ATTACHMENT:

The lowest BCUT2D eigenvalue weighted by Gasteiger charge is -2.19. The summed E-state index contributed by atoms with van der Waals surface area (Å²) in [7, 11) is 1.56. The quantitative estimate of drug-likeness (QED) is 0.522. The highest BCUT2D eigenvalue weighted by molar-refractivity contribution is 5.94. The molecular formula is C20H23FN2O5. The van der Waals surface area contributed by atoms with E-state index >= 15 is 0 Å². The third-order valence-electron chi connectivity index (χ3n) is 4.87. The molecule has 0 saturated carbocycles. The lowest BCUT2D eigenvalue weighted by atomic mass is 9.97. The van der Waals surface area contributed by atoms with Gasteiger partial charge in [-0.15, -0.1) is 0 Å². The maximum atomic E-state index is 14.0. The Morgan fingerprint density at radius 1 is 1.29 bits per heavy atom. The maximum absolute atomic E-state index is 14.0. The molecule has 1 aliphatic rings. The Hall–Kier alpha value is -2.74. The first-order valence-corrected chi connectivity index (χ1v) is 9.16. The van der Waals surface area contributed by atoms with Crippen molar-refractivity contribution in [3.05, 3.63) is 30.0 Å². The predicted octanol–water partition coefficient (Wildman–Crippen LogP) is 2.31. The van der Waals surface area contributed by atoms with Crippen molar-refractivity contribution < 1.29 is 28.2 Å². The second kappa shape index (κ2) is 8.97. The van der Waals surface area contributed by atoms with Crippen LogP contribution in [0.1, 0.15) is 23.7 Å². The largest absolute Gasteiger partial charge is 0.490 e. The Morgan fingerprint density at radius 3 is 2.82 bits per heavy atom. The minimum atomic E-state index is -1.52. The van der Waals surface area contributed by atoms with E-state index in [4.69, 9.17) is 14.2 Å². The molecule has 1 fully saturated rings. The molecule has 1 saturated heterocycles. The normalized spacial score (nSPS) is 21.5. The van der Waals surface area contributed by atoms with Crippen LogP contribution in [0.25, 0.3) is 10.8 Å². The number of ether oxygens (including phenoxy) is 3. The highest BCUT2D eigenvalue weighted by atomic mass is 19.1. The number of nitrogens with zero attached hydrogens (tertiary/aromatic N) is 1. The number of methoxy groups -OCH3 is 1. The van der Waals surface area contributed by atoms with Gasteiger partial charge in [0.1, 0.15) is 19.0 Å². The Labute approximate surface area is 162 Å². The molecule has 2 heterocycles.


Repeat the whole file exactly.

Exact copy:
The lowest BCUT2D eigenvalue weighted by Gasteiger charge is -2.19. The summed E-state index contributed by atoms with van der Waals surface area (Å²) in [7, 11) is 1.56. The quantitative estimate of drug-likeness (QED) is 0.522. The highest BCUT2D eigenvalue weighted by molar-refractivity contribution is 5.94. The molecular formula is C20H23FN2O5. The van der Waals surface area contributed by atoms with E-state index >= 15 is 0 Å². The third-order valence-electron chi connectivity index (χ3n) is 4.87. The molecule has 0 saturated carbocycles. The lowest BCUT2D eigenvalue weighted by atomic mass is 9.97. The van der Waals surface area contributed by atoms with Gasteiger partial charge in [-0.15, -0.1) is 0 Å². The maximum atomic E-state index is 14.0. The Morgan fingerprint density at radius 1 is 1.29 bits per heavy atom. The maximum absolute atomic E-state index is 14.0. The molecule has 1 aliphatic rings. The Hall–Kier alpha value is -2.74. The first-order valence-corrected chi connectivity index (χ1v) is 9.16. The van der Waals surface area contributed by atoms with Crippen molar-refractivity contribution in [3.05, 3.63) is 30.0 Å². The predicted octanol–water partition coefficient (Wildman–Crippen LogP) is 2.31. The van der Waals surface area contributed by atoms with Crippen molar-refractivity contribution < 1.29 is 28.2 Å². The second kappa shape index (κ2) is 8.97. The van der Waals surface area contributed by atoms with Crippen LogP contribution in [0.1, 0.15) is 23.7 Å². The largest absolute Gasteiger partial charge is 0.490 e. The Morgan fingerprint density at radius 3 is 2.82 bits per heavy atom. The minimum atomic E-state index is -1.52. The van der Waals surface area contributed by atoms with E-state index in [4.69, 9.17) is 14.2 Å². The molecule has 1 fully saturated rings. The molecule has 1 saturated heterocycles. The normalized spacial score (nSPS) is 21.5. The van der Waals surface area contributed by atoms with Crippen LogP contribution in [0.25, 0.3) is 10.8 Å². The number of ether oxygens (including phenoxy) is 3. The highest BCUT2D eigenvalue weighted by atomic mass is 19.1. The number of nitrogens with zero attached hydrogens (tertiary/aromatic N) is 1. The number of methoxy groups -OCH3 is 1. The van der Waals surface area contributed by atoms with Gasteiger partial charge in [0.1, 0.15) is 19.0 Å². The Labute approximate surface area is 162 Å². The molecule has 2 heterocycles.